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I am making a client socket connection with a hardware device. I am sending a command to this connection to be process by hardware. Now as a acknowledgment or as a reply, the hardware sends a response. The application sends a command to the connection periodically say in 10 seconds.

Now there exists a problem randomly that the response won't gets synchronized with the sent command from the application. I was thinking of this as hardware specific but to my surprise, when I see the response by connecting putty to the same hardware at same port, I can see that response always gets synchronized. This looks like putty under the hood using some criteria to map the request to response.

Below is the programming steps that I am using to send a command to hardware device:-

            Socket clientSocket = new Socket(<IPADDRESS>, 4001);
    DataOutputStream outToServer = new DataOutputStream(
            clientSocket.getOutputStream());
    BufferedReader inFromServer = new BufferedReader(new InputStreamReader(
            clientSocket.getInputStream()));
    while (true) {
        try {
                            //Get command randomly from array enums for test
            Random r = new Random();
            Commands[] array = Commands.values();
            String command = (String) array[r
                    .nextInt(Commands.values().length)].getCommand();
            outToServer.writeBytes(command);
            Thread.sleep(500);
            while (!inFromServer.ready()) {
            }
            System.out.println("COMMAND "+command+", SERVER RESPONSE: "
                    + inFromServer.readLine());
            Thread.sleep(1500);

        } catch (SocketTimeoutException se) {
            //Handle Exception
        } catch (SocketException se) {
            //Handle Exception
        }

Can anybody gives a advice how the synchronization of response with request can be achieved as mechanism like putty?

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2 Answers 2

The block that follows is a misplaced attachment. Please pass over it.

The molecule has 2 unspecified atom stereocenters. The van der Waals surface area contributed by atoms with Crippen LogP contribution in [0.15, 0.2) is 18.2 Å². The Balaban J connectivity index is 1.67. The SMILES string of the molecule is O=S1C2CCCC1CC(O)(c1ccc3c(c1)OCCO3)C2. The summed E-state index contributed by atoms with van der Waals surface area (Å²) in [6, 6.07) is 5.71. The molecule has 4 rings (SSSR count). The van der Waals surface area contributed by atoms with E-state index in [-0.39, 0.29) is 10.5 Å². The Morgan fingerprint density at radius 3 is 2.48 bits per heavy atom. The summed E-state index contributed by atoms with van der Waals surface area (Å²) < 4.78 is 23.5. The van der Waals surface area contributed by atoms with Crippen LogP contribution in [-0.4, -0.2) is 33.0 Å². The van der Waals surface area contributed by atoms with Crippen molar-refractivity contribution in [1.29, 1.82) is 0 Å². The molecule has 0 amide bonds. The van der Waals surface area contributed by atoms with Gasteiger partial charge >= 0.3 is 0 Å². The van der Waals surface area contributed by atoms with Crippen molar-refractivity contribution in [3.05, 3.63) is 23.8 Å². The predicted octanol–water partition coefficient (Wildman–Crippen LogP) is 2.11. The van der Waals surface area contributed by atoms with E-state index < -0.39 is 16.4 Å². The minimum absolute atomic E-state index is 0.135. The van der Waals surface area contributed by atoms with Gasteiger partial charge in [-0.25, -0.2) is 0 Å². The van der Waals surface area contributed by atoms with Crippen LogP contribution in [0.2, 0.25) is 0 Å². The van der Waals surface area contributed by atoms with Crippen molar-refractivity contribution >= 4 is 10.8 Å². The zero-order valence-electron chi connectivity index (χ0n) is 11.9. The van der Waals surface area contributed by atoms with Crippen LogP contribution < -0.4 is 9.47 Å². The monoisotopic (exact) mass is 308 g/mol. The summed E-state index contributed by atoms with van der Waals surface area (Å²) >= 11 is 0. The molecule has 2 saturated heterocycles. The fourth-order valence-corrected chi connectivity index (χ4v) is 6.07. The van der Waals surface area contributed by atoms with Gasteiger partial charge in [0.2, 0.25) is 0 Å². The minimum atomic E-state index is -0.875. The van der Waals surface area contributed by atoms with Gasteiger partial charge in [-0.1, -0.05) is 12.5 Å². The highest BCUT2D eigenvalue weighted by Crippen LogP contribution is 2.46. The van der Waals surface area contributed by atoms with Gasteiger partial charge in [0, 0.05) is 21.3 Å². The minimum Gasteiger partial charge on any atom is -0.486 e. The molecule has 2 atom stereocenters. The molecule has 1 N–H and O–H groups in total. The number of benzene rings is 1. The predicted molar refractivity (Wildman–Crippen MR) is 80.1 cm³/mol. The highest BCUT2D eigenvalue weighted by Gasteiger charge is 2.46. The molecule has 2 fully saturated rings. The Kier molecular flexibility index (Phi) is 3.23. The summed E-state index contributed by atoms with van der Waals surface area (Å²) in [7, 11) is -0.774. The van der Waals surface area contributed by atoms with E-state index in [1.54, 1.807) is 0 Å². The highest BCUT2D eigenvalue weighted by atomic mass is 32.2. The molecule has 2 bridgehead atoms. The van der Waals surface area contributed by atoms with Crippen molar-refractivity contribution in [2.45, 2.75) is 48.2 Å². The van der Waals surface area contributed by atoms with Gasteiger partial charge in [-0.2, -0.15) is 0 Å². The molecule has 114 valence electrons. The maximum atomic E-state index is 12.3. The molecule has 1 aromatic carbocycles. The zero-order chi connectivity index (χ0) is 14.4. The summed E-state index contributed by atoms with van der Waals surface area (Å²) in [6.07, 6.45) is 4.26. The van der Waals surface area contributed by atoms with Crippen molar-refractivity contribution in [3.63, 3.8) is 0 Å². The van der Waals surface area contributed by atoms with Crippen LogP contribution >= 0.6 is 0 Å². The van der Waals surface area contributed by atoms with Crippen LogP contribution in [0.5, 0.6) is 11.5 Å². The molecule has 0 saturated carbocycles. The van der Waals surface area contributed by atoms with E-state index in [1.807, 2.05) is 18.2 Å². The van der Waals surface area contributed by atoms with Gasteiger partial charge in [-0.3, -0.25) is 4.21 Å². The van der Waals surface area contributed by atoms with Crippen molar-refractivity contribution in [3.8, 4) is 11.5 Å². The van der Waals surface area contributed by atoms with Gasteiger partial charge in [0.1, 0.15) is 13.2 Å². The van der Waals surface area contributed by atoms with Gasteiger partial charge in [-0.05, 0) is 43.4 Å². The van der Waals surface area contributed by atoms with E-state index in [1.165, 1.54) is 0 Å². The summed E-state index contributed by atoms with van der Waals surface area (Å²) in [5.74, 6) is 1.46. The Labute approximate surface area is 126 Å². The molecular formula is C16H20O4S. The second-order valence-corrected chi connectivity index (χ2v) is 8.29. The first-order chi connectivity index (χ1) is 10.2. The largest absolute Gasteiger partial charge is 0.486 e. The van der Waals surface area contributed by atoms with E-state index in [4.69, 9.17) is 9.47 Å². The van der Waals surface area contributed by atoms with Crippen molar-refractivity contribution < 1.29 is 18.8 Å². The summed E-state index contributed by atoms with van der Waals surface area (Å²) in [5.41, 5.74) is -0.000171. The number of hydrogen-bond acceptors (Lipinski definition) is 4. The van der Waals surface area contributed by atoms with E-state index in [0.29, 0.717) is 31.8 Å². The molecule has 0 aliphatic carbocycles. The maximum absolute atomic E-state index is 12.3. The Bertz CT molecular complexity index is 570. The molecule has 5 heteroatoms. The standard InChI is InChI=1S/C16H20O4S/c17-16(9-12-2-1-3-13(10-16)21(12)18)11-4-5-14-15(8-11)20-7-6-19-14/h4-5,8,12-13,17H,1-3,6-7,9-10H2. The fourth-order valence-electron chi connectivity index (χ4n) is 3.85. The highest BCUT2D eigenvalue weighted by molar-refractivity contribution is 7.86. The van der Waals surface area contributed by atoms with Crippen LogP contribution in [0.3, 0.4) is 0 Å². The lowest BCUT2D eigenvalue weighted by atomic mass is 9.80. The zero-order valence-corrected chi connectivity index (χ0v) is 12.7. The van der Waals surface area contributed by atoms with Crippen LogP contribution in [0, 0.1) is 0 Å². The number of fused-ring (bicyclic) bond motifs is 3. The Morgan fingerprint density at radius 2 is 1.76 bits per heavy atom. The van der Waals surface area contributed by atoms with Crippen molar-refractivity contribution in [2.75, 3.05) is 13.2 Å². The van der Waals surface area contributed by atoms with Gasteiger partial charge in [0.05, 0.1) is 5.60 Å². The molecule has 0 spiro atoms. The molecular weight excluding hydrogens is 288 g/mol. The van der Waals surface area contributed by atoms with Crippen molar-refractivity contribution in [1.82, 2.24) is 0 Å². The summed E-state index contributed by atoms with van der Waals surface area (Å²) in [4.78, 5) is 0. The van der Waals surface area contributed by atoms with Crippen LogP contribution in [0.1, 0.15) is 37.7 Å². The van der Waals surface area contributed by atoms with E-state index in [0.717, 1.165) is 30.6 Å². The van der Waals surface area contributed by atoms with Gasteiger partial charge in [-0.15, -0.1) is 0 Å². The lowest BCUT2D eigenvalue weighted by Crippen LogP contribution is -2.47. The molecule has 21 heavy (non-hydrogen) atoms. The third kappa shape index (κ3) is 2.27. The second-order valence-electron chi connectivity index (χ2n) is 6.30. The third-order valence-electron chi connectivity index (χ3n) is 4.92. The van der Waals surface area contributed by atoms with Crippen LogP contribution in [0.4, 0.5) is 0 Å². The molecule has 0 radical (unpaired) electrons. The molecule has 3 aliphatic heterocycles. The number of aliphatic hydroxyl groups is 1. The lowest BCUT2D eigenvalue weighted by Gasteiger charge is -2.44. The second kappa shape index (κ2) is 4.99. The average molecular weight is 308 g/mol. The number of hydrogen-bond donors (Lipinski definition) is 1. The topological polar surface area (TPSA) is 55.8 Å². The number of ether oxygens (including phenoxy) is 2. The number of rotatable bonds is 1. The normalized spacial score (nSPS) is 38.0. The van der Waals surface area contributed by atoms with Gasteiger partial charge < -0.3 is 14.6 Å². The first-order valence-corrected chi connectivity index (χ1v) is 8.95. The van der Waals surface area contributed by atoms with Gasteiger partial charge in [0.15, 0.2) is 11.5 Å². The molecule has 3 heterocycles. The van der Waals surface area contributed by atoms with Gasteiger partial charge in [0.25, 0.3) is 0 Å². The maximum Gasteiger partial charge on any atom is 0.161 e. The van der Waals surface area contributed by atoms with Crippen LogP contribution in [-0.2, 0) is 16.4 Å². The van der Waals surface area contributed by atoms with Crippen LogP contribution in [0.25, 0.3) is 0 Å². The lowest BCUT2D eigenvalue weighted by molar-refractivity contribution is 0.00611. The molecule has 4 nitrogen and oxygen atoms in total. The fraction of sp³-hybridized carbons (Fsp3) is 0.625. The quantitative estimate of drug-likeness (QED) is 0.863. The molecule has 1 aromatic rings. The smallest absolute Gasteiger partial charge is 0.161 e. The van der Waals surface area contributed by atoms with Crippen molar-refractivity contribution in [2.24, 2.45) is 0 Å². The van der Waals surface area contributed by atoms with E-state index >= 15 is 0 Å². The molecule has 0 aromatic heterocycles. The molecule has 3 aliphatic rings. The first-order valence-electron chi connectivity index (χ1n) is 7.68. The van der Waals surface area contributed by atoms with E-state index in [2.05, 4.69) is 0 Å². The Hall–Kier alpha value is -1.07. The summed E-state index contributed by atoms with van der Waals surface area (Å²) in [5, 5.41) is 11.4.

up vote 1 down vote accepted

Putty doesn't know any more about your device than you do. The problem is in your code. Get rid of the ready() test and the sleep(). Just call readLine(), if you can be sure that the device sends lines, otherwise just call InputStream.read().

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Let me verify..Thanks a lot for help and support.. –  ashishgupta_mca Aug 16 '13 at 11:43

Remove the thread sleep, and rewrite read like this:

String line;
while ((line = inFromServer.readLine()) != null) {
    System.out.println("COMMAND "+command+", SERVER RESPONSE: "
                + line);
}

This code can still hang, if the device sends the last message without the newline character \n. Your original code skipped the input.

The main problem is with this line:

 while (!inFromServer.ready()) { 

InputStreamReader#ready is OK to use only when you have other means to know that all the data has been sent:

Tells whether this stream is ready to be read. An InputStreamReader is ready if its input buffer is not empty, or if bytes are available to be read from the underlying byte stream.

The first message will get read, but that empties the buffer, and when the second message arrives your code isn't reading anymore. You would have to have as many loops as there are messages from device, and that's not practical, at least. And in that case also, it would probably not work all the time.

On the other hand the BufferedReader#readLine:

Returns:

A String containing the contents of the line, not including any line-termination characters, or null if the end of the stream has been reached

will read until all the data that was sent has been read. But if your device send no new line character, then this method will never read the line - the code will hang with all the data in the buffer. In that case you should use InputStreamReader#read as EJP suggested:

Returns:

The character read, or -1 if the end of the stream has been reached

I strongly suggest that you read the IO Streams official tutorial.

Generally speaking, waiting is not done by Thread.sleep and busy waiting (executing empty statements), e.g.:

while (true) {}  /*or*/ while(true);

The CPU is executing the empty statement, and it could be doing some other work while waiting on this one to complete. It is a bad practice.

If you want to know more on how to implement waiting I recommend reading the official concurrency tutorial or this one for a broader approach on the matter.

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1  
DataOutputStream.flush() does nothing unless the stream it is wrapped around is buffered, which it isn't in this case. It isn't buffered itself. Agree your second point. –  EJP Aug 16 '13 at 9:59
    
You are right. Thx for input, removed that. –  linski Aug 16 '13 at 11:09

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